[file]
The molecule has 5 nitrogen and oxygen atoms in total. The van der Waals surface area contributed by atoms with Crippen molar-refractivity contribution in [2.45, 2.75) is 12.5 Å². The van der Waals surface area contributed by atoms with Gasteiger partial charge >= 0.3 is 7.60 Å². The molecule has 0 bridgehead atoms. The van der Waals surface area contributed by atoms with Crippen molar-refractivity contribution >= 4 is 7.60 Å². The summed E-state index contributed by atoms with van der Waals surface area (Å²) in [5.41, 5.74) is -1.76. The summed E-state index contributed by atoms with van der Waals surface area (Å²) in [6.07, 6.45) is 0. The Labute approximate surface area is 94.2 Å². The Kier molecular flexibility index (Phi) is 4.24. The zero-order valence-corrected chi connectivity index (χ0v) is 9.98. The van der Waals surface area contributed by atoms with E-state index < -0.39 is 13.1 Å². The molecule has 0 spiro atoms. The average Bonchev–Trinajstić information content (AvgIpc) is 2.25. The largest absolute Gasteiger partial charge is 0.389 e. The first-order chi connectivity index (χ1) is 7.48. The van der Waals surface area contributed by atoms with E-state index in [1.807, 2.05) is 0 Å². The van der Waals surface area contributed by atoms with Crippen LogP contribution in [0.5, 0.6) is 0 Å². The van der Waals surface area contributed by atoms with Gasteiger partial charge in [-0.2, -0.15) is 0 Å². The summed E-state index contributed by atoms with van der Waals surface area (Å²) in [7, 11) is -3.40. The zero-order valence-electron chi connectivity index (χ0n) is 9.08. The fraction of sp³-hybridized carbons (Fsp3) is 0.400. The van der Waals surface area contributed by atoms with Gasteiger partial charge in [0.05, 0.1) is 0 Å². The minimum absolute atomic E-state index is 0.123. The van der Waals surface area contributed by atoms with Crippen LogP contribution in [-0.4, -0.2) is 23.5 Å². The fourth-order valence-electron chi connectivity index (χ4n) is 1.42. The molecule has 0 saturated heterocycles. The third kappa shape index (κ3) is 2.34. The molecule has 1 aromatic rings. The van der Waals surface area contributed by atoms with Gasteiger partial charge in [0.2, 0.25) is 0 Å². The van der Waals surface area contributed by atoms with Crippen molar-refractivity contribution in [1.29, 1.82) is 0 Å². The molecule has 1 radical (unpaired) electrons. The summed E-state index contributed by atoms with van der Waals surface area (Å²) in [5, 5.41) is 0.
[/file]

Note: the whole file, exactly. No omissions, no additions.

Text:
The molecule has 5 nitrogen and oxygen atoms in total. The van der Waals surface area contributed by atoms with Crippen molar-refractivity contribution in [2.45, 2.75) is 12.5 Å². The van der Waals surface area contributed by atoms with Gasteiger partial charge >= 0.3 is 7.60 Å². The molecule has 0 bridgehead atoms. The van der Waals surface area contributed by atoms with Crippen molar-refractivity contribution >= 4 is 7.60 Å². The summed E-state index contributed by atoms with van der Waals surface area (Å²) in [5.41, 5.74) is -1.76. The summed E-state index contributed by atoms with van der Waals surface area (Å²) in [6.07, 6.45) is 0. The Labute approximate surface area is 94.2 Å². The Kier molecular flexibility index (Phi) is 4.24. The zero-order valence-corrected chi connectivity index (χ0v) is 9.98. The van der Waals surface area contributed by atoms with E-state index < -0.39 is 13.1 Å². The molecule has 0 spiro atoms. The average Bonchev–Trinajstić information content (AvgIpc) is 2.25. The largest absolute Gasteiger partial charge is 0.389 e. The first-order chi connectivity index (χ1) is 7.48. The van der Waals surface area contributed by atoms with E-state index in [1.807, 2.05) is 0 Å². The van der Waals surface area contributed by atoms with Crippen LogP contribution in [0.5, 0.6) is 0 Å². The van der Waals surface area contributed by atoms with Gasteiger partial charge in [-0.2, -0.15) is 0 Å². The summed E-state index contributed by atoms with van der Waals surface area (Å²) in [7, 11) is -3.40. The zero-order valence-electron chi connectivity index (χ0n) is 9.08. The fraction of sp³-hybridized carbons (Fsp3) is 0.400. The van der Waals surface area contributed by atoms with Gasteiger partial charge in [0.05, 0.1) is 0 Å². The minimum absolute atomic E-state index is 0.123. The van der Waals surface area contributed by atoms with Crippen LogP contribution in [-0.4, -0.2) is 23.5 Å². The fourth-order valence-electron chi connectivity index (χ4n) is 1.42. The molecule has 0 saturated heterocycles. The third kappa shape index (κ3) is 2.34. The molecule has 1 aromatic rings. The van der Waals surface area contributed by atoms with Gasteiger partial charge in [0.2, 0.25) is 0 Å². The van der Waals surface area contributed by atoms with Crippen molar-refractivity contribution in [1.29, 1.82) is 0 Å². The molecule has 1 radical (unpaired) electrons. The summed E-state index contributed by atoms with van der Waals surface area (Å²) in [5, 5.41) is 0.